Jurors sequestered after day of deliberation in Avalos trial

- Jurors for the triple-murder trial of Andres "Andy" Avalos were sequestered until 8:30 Saturday morning after an afternoon and evening of deliberations didn't result in a verdict Friday.

Avalos is accused of murdering three people, including his wife and a local pastor, last year.

This is a verdict that the families of all three victims have been waiting for since December of 2014. For both sides, this is an emotional day. The jury went into deliberations at 12:11 Friday. They were served dinner around 6:30 p.m. 

Jurors called the judge back to answer questions about the definition of a depraved mind. Judge Moreland also read them the second-degree murder statute.

Later they asked the judge to be allowed to retire for the night and resume in the morning.

RELATED: Confession tape played for jurors in Avalos trial

Before jury deliberations began, prosecutors and defense attorneys delivered their closing arguments.

“I ask that you hold him today, finally accountable for what he did in taking those lives," prosecutor Art Brown told the jury in closing arguments. “It was his free will, his choice, nothing else, that brought him to this place today.”

After four days of testimony, Brown points the finger of blame for the loss of three innocent lives at Avalos.

The prosecution says Avalos believed his wife, Amber was being unfaithful and he acted out in a jealous rage when he brutally murdered her and then turned his gun to a neighbor, Denise Potter and Bayshore Baptist pastor, Tripp Battle.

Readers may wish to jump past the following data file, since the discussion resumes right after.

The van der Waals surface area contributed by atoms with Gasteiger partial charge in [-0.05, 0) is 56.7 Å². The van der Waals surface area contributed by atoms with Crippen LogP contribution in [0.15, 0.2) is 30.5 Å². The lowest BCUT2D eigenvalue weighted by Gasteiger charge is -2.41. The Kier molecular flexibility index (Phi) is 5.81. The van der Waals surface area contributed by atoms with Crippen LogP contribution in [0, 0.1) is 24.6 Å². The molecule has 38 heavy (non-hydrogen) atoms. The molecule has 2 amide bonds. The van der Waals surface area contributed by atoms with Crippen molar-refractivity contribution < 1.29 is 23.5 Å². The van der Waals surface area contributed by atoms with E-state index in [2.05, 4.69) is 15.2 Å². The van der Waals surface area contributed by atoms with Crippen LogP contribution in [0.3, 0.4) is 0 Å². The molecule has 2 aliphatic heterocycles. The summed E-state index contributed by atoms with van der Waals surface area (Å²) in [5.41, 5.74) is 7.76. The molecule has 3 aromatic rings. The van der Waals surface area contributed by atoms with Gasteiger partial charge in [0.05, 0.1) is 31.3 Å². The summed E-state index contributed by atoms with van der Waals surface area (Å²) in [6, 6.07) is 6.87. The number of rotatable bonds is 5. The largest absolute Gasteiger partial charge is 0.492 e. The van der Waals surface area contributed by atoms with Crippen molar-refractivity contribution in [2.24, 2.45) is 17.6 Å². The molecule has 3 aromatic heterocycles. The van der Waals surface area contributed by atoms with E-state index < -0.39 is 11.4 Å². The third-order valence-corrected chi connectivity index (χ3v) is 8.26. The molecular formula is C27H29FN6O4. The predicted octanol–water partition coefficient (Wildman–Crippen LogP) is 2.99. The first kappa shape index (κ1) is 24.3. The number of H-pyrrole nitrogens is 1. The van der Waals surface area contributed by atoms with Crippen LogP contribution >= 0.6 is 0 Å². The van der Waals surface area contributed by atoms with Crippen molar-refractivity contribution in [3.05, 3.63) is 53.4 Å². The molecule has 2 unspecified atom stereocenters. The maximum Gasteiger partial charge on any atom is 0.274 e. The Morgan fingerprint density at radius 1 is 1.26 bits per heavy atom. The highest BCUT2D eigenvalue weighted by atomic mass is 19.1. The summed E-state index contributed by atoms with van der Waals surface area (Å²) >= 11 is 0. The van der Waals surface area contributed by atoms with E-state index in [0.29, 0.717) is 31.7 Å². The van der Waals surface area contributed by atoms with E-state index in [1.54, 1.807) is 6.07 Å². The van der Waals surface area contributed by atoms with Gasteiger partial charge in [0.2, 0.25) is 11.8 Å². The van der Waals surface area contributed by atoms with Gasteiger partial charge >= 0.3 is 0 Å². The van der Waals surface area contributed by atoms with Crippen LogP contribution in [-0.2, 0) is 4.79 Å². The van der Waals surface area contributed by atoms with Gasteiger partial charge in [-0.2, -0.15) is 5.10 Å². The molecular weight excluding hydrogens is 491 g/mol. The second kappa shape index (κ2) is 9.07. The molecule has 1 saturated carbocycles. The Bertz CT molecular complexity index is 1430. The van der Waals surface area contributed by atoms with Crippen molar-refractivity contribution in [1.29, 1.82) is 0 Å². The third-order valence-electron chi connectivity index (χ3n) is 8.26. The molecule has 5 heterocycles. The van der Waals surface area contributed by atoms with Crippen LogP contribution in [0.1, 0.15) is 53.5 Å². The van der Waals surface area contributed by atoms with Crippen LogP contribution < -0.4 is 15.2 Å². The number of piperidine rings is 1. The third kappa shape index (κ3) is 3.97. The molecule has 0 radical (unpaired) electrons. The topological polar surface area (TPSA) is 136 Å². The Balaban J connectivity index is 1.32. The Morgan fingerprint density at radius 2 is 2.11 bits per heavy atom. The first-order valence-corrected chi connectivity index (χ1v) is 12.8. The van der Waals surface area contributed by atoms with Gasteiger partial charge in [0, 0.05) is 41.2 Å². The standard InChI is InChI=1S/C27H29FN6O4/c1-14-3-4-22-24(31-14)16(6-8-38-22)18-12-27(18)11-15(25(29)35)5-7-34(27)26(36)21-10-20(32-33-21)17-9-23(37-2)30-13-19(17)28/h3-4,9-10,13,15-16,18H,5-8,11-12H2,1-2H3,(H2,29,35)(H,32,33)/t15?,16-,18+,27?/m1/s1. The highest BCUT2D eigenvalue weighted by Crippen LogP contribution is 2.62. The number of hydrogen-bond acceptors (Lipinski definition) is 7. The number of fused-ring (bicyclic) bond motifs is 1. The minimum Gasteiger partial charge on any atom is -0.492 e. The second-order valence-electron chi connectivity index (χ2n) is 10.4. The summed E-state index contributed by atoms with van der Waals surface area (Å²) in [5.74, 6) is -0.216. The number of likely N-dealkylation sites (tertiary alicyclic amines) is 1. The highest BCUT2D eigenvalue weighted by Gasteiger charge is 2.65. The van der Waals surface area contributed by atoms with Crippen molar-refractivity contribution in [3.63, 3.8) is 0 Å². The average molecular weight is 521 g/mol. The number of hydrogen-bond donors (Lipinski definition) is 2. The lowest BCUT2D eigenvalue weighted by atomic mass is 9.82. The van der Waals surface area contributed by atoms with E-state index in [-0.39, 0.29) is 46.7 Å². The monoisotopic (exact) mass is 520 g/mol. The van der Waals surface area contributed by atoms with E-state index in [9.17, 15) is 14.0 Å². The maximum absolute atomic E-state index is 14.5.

RELATED: Murdered pastor's wife takes stand in Avalos trial

“Ladies and gentleman, there is no need for intellectual gymnastics to understand what happened. He's a jealous guy taking enormous amounts of drugs and alcohol and that is a dangerous mixture of circumstances that doesn't require a mental disorder to result in violence," Brown said.

But Avalos’ attorneys say his jealous rage proves he was in an altered mental state.

They offered expert witnesses showing his brain had abnormal spots that could point to his mental state being altered. The defense says Avalos' mental state made him paranoid and set the stage for all three murders.

RELATED: Expert witnesses testify on Avalos' mental state

“Ladies and gentleman, this is insanity-born by delusion,” defense attorney Andrew Crawford offered in his closing statements. “What Mr. Brown told you is not evidence. It's the state's version of what they think the evidence shows.

If deliberations do not wrap up by 6 p.m. Friday, the jury will go into sequestration and come back Saturday to continue.

If he is found guilty, Avalos could face the death penalty.

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